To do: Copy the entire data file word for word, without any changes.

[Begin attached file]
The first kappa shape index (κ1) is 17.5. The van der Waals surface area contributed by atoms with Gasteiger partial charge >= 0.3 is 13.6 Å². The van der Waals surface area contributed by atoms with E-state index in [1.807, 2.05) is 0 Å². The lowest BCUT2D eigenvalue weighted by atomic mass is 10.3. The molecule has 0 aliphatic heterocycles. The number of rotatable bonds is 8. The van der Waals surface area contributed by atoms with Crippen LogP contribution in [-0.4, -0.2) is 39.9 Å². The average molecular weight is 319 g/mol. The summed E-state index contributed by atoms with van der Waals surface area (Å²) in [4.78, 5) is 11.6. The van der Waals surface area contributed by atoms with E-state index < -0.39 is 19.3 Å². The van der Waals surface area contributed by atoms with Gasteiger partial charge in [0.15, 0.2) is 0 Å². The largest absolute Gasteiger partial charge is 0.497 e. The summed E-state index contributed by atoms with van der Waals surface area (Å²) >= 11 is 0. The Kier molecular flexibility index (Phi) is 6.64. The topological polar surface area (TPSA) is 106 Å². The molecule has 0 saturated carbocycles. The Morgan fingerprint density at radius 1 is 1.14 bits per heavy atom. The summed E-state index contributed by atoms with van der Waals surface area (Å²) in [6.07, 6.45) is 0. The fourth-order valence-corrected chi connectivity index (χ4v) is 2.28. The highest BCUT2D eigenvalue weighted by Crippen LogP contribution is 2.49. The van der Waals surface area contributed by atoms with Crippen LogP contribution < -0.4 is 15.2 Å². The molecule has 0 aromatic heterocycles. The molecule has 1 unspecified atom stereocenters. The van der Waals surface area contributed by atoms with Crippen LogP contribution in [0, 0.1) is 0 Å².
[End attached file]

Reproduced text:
The first kappa shape index (κ1) is 17.5. The van der Waals surface area contributed by atoms with Gasteiger partial charge >= 0.3 is 13.6 Å². The van der Waals surface area contributed by atoms with E-state index in [1.807, 2.05) is 0 Å². The lowest BCUT2D eigenvalue weighted by atomic mass is 10.3. The molecule has 0 aliphatic heterocycles. The number of rotatable bonds is 8. The van der Waals surface area contributed by atoms with Crippen LogP contribution in [-0.4, -0.2) is 39.9 Å². The average molecular weight is 319 g/mol. The summed E-state index contributed by atoms with van der Waals surface area (Å²) in [4.78, 5) is 11.6. The van der Waals surface area contributed by atoms with E-state index < -0.39 is 19.3 Å². The van der Waals surface area contributed by atoms with Gasteiger partial charge in [0.15, 0.2) is 0 Å². The largest absolute Gasteiger partial charge is 0.497 e. The summed E-state index contributed by atoms with van der Waals surface area (Å²) >= 11 is 0. The Kier molecular flexibility index (Phi) is 6.64. The topological polar surface area (TPSA) is 106 Å². The molecule has 0 saturated carbocycles. The Morgan fingerprint density at radius 1 is 1.14 bits per heavy atom. The summed E-state index contributed by atoms with van der Waals surface area (Å²) in [6.07, 6.45) is 0. The fourth-order valence-corrected chi connectivity index (χ4v) is 2.28. The highest BCUT2D eigenvalue weighted by Crippen LogP contribution is 2.49. The van der Waals surface area contributed by atoms with Crippen LogP contribution < -0.4 is 15.2 Å². The molecule has 0 aromatic heterocycles. The molecule has 1 unspecified atom stereocenters. The van der Waals surface area contributed by atoms with Crippen LogP contribution in [0, 0.1) is 0 Å².